Last autumn we caught up with Andy Faulkner, 2010 architect Scholar. Andy has spent the last two years working at Benjamin and Beauchamp Architects, a young but expanding firm in Wedmore, Somerset.
Andy can’t speak highly enough of his Scholarship experience. He believes that it is an invaluable opportunity for young professionals to gain a great deal of practical and on-site experience which could otherwise take a long time to accumulate. “It was a fabulous opportunity to learn, to build confidence and to see how other people are approaching their historic building works… a great contrast and complement to the typically academic training that architects receive at University”.
Gaining a solid, hands-on understanding of the performance of traditional materials through the Scholarship has helped Andy in his current work on both historic and modern buildings.
Andy is currently working alongside John Beauchamp, undertaking structural repairs to a number of medieval churches under English Heritage and Heritage Lottery Fund grant schemes. He has also been personally appointed as inspecting architect to a number of beautiful churches in Somerset and Devon.
One of his favourite projects to date was the coordination of repairs to the Market Cross in Cheddar. The Market Cross is a scheduled monument and listed building and sits on a traffic island in the centre of a road junction in the village. The monument needed partial rebuilding following a late-night vehicular collision. The work involved close examination, working stone by stone, using a variety of lime repair techniques and minimal pinning to retain as much of the original material as possible. The stone repair work was undertaken to a very high standard by local firm Wells Cathedral Stonemasons who repaired another part of the same structure following a similar collision a decade earlier. The recent project incorporated new oak-clad steel bollards around the structure to give it more protection for future years.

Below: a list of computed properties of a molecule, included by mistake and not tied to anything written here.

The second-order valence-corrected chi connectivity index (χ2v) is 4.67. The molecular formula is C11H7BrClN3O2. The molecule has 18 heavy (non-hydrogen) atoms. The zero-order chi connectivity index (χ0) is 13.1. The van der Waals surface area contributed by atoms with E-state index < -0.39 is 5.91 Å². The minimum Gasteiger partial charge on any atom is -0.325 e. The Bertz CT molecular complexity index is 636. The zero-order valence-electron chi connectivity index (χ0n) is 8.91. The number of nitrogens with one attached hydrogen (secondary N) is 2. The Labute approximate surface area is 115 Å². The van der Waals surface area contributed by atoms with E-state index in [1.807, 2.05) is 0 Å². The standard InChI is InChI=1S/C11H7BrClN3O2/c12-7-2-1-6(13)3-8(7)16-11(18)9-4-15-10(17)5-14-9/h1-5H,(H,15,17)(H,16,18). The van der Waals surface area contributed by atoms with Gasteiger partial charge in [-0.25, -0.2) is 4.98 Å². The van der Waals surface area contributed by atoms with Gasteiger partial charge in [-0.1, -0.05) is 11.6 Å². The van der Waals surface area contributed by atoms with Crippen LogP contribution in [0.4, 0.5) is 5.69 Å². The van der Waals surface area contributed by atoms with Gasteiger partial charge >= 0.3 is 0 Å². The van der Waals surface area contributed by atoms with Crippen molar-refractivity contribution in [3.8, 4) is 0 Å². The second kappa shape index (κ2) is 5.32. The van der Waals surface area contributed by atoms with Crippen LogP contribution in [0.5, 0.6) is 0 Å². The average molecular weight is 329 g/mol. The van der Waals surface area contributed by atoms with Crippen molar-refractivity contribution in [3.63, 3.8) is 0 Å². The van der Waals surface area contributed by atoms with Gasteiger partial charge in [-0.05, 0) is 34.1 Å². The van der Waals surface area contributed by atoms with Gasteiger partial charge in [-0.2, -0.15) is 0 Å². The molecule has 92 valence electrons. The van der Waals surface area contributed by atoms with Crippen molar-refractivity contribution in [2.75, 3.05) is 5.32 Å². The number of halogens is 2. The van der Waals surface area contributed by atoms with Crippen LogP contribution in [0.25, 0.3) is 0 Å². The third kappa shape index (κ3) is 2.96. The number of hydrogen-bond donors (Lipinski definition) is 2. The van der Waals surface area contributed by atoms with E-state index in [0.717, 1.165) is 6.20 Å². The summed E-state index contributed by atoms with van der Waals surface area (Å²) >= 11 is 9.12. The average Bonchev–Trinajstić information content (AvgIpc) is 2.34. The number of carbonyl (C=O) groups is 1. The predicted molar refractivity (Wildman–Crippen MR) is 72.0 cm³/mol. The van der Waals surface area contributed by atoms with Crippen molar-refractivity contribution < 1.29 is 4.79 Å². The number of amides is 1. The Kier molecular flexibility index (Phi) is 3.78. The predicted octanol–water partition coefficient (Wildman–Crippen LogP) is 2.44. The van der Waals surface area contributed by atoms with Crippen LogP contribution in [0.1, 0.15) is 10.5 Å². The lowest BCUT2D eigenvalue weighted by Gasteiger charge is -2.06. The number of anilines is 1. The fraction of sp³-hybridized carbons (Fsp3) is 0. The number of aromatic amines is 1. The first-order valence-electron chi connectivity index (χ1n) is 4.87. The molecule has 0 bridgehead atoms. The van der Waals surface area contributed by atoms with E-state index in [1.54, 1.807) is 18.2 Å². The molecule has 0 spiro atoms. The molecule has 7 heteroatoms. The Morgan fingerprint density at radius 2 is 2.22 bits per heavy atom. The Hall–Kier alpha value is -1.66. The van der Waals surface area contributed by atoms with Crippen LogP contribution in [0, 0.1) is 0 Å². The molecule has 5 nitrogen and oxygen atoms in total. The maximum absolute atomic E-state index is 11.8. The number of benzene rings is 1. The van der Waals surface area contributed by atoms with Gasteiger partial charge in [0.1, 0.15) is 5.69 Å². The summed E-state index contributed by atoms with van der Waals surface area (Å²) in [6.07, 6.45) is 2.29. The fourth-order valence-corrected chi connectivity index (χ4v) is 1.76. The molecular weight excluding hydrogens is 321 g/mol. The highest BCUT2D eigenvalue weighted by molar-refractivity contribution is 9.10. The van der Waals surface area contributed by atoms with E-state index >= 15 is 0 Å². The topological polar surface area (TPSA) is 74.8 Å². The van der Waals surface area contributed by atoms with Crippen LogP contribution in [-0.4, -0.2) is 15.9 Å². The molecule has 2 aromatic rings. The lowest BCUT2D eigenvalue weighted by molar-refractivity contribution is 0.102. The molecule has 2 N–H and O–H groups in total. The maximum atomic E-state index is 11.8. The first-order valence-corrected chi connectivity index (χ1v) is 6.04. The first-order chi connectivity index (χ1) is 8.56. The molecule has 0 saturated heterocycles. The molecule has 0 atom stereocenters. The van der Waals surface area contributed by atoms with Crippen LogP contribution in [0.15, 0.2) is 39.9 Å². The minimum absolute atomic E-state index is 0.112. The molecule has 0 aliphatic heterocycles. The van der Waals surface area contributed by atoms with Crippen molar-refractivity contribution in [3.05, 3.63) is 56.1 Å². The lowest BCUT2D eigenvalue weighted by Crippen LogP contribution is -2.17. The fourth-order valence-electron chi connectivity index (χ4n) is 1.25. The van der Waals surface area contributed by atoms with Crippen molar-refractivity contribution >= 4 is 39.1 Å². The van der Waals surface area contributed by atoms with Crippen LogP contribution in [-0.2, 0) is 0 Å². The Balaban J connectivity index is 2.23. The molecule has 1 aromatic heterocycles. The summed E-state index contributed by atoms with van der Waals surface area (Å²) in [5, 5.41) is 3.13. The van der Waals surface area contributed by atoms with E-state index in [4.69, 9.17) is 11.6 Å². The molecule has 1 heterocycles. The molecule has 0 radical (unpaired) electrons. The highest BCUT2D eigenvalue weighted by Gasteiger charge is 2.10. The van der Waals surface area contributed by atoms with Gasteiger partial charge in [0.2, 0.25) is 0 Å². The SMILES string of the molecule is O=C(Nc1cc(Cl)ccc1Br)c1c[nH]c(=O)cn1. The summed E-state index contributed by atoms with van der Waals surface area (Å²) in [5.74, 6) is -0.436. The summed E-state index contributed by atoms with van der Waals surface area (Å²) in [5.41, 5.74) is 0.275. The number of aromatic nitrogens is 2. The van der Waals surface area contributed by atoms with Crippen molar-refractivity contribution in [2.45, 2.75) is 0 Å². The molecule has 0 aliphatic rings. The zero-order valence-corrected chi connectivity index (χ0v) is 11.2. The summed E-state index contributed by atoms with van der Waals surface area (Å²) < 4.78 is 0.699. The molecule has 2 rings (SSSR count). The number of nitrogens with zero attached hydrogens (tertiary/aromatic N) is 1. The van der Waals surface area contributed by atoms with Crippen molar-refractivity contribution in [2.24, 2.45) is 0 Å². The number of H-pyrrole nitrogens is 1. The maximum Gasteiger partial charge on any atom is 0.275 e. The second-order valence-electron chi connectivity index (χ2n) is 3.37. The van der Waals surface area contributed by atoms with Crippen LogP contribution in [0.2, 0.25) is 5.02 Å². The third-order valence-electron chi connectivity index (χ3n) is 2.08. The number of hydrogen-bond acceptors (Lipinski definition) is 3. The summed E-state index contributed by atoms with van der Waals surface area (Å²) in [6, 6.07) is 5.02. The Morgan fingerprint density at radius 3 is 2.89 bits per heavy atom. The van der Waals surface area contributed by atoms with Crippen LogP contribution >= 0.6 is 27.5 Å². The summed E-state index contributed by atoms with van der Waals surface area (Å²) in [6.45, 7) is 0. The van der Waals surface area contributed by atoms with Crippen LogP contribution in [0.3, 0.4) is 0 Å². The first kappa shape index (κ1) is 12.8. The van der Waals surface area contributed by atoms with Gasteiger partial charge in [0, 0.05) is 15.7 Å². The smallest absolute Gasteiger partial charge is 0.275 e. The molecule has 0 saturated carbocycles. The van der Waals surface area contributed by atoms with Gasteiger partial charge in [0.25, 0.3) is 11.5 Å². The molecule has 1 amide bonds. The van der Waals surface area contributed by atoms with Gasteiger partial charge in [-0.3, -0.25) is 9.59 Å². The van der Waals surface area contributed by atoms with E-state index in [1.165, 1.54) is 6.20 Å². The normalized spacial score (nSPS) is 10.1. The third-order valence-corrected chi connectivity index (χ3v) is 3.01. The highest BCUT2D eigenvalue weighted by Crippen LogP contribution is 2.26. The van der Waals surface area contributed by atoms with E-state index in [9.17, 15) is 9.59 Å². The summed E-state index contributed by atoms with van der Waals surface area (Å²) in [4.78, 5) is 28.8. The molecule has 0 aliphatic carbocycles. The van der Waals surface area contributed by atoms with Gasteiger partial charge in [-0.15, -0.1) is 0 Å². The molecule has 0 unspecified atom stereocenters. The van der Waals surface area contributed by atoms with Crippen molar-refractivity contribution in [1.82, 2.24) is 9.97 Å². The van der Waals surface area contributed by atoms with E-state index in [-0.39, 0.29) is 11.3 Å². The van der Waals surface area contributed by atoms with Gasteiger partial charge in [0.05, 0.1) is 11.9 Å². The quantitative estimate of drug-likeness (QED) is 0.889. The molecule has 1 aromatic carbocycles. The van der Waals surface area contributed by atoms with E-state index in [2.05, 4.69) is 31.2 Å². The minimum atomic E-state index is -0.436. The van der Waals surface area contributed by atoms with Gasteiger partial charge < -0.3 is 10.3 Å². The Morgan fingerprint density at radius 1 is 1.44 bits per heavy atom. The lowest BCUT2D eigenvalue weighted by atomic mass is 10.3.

Andy is delighted to be assisting in the coordination of Cardiff University’s new MSc course in Sustainable Building Conservation, following recent years working as a visiting design tutor on the university’s undergraduate architecture course.
The Scholarship has also helped hone Andy’s talent for sketching; he completed an Art Foundation course at Cardiff in 2000 and is an artist in his spare time. “Hand drawing is an essential skill for an architect,” he explains, “Especially when it comes to the conservation of historic buildings.” Through drawing and painting he likes to explore the qualities which give some churches their particular atmosphere. “The wonderful Romanesque chapel in the tower of London, the magical church interiors at Inglesham, Croscombe, Culbone and Haddon Hall – what is it that makes some interiors so moving? It’s a question I’m always trying to answer.” he says.
Visit Andy’s website to view more of his artwork.